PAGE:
The origin of Halloween dates back 2000 over years. It began with the Celtic celebration of the dead. A Celtic festival was held on November 1, the first day of the Celtic New Year. Specifically, this holiday honors Samhain, the Lord of the Dead. Ancient Celtic people believed the souls of the dead returned on the evening before November 1. The celebration included burning sacrifices and costumes. This early event served as both a celebration of the harvest. At the same time, it also honors dead ancestors.
This Celtic ritual spread throughout Europe in the seventh century. It began with “All Hallows Eve”, the “Night of the Dead”. It is immediately followed by “All Souls Day”, a Christian holy day.
Early Celtic culture included lighting vegetables.
The first lighted vegetables, were carved out of gourds and turnips. Pumpkins came from North America, and had not yet made their way to Europe. European custom also included carving scary faces into the gourds. An ember was placed inside to light them. This was believed to ward of evil spirits, who roamed the streets and the countryside during All Hallow’s Eve.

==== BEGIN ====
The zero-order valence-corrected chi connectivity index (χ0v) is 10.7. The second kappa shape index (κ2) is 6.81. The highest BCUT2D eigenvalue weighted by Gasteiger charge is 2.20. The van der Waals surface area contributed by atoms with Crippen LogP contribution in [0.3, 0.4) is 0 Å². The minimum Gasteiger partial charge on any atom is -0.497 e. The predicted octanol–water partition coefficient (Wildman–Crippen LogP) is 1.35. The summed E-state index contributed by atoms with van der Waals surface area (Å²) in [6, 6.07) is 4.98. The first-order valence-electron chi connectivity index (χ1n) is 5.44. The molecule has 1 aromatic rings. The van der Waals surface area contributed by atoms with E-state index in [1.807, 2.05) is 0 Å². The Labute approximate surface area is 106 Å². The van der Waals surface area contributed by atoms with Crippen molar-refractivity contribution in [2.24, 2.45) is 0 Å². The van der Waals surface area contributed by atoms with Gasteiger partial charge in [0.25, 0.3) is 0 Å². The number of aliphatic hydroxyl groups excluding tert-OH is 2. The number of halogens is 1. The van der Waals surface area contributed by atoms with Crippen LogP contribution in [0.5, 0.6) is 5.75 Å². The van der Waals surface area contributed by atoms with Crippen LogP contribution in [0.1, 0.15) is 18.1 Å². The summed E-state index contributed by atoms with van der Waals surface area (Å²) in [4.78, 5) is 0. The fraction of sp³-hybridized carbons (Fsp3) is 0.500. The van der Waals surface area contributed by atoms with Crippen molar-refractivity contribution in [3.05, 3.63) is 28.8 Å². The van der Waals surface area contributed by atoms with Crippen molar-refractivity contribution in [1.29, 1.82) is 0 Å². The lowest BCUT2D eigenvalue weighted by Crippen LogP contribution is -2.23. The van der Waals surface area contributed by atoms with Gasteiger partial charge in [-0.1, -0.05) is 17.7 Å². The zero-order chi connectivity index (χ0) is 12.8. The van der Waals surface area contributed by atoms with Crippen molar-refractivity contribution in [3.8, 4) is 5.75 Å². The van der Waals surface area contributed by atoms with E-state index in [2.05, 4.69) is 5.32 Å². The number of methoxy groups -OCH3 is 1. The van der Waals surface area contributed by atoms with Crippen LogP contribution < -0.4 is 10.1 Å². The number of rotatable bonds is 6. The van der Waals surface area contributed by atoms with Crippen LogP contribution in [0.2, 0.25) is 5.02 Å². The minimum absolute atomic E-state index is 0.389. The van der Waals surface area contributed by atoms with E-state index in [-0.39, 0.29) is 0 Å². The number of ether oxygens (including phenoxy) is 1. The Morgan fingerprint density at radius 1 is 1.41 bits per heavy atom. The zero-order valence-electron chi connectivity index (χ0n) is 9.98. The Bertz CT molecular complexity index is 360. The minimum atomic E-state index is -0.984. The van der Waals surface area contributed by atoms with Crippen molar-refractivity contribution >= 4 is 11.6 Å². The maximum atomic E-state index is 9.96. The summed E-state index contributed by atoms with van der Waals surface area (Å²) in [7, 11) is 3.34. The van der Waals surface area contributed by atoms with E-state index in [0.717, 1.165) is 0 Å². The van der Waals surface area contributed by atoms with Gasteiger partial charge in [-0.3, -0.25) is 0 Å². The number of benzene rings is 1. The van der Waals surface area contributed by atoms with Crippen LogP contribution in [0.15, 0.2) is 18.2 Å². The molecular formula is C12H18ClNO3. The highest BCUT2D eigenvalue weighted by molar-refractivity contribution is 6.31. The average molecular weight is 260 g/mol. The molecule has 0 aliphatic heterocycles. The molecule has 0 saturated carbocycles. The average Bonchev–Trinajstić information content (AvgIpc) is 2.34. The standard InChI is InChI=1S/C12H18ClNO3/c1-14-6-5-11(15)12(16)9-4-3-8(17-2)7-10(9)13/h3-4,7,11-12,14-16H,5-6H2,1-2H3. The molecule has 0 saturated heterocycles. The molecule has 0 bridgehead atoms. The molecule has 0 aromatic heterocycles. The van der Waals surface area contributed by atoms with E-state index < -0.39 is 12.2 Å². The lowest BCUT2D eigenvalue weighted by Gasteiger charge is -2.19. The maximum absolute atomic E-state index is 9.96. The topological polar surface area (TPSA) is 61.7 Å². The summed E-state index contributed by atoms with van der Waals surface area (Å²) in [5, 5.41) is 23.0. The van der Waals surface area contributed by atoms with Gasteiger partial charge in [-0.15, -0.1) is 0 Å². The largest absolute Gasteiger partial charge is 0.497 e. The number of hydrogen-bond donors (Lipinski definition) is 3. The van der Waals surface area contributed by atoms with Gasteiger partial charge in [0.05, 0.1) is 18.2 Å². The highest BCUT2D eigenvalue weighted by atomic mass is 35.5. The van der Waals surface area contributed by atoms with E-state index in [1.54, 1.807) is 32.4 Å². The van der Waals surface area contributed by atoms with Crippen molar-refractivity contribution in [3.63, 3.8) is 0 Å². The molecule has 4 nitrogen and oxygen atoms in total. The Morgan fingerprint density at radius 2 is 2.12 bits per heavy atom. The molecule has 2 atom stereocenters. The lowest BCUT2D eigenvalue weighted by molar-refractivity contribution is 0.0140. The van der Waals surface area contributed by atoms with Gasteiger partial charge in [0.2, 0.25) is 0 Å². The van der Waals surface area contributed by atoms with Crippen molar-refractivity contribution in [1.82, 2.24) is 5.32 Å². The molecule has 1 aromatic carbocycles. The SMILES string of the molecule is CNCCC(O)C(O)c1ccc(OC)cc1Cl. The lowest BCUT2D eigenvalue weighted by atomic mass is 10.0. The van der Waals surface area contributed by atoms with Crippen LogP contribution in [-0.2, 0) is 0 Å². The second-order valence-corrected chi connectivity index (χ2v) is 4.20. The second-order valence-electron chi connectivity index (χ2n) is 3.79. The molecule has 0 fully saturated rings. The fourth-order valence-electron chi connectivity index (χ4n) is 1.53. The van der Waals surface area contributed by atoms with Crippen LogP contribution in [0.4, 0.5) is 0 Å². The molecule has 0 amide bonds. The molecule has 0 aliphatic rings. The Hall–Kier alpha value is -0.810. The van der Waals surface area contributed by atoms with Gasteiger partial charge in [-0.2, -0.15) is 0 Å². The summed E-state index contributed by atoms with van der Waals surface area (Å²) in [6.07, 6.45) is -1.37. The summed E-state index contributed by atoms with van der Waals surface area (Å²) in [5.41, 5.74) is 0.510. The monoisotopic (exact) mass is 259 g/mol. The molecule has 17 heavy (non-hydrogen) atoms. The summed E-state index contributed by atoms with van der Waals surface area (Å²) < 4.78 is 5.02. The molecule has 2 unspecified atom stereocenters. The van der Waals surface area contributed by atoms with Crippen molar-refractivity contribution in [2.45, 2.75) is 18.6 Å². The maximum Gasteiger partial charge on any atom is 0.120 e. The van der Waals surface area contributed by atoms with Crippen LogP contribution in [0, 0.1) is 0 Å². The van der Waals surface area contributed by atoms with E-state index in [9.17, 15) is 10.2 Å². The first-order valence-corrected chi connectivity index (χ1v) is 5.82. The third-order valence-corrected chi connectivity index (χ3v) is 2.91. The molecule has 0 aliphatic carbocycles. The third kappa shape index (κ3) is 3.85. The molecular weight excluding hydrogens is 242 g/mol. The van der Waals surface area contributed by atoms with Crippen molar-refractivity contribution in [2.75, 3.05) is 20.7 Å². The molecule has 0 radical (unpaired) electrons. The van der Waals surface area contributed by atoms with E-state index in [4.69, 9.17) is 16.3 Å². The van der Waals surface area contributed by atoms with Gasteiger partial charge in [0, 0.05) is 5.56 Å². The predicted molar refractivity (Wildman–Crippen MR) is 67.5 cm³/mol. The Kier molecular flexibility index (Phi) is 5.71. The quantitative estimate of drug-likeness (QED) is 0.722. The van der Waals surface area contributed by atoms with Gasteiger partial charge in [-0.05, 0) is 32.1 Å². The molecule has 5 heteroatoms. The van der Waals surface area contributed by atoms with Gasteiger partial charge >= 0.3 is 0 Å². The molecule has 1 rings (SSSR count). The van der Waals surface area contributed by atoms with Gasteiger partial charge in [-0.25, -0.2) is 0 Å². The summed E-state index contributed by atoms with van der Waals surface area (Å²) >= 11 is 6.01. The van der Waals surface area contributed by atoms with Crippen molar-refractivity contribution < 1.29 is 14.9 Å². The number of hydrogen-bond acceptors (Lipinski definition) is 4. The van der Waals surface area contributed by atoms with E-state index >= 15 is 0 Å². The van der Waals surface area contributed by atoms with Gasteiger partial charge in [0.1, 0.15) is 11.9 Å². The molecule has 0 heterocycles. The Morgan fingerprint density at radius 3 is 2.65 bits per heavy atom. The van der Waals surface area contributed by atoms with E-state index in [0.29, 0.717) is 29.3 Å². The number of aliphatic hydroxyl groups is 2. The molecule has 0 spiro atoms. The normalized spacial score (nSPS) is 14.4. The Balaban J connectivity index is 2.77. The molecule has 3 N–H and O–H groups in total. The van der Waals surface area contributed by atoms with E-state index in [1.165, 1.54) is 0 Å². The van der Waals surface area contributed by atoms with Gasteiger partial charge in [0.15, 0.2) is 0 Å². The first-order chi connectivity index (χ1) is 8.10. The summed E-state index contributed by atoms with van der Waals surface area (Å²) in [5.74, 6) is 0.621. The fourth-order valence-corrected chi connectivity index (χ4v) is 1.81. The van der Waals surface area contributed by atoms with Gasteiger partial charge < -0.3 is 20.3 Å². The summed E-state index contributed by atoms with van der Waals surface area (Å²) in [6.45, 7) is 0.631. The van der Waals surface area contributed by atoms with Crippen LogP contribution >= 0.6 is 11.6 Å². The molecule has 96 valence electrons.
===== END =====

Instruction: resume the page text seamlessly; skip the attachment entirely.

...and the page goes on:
Halloween history in America, was very much influenced by Irish immigrants. The Irish brought the tradition of carving turnips and even potatoes with them to America. They quickly discovered that pumpkins were bigger and easier to carve. As a result, our Halloween tradition today, is all about carving and lighting pumpkins. Carving Tunips and Rutabagas
Americans spend over $14 billion on costumes, decorations, party supplies and other Halloween paraphernalia!!
Bobbing for Apples is a related Halloween tradition widely popular a few decades ago. It dates back to ancient roman times in honor of the Roman goddess of fruits and apples. Similarly, the tradition of bobbing for apples is a common activity at Halloween parties and fall festivals.
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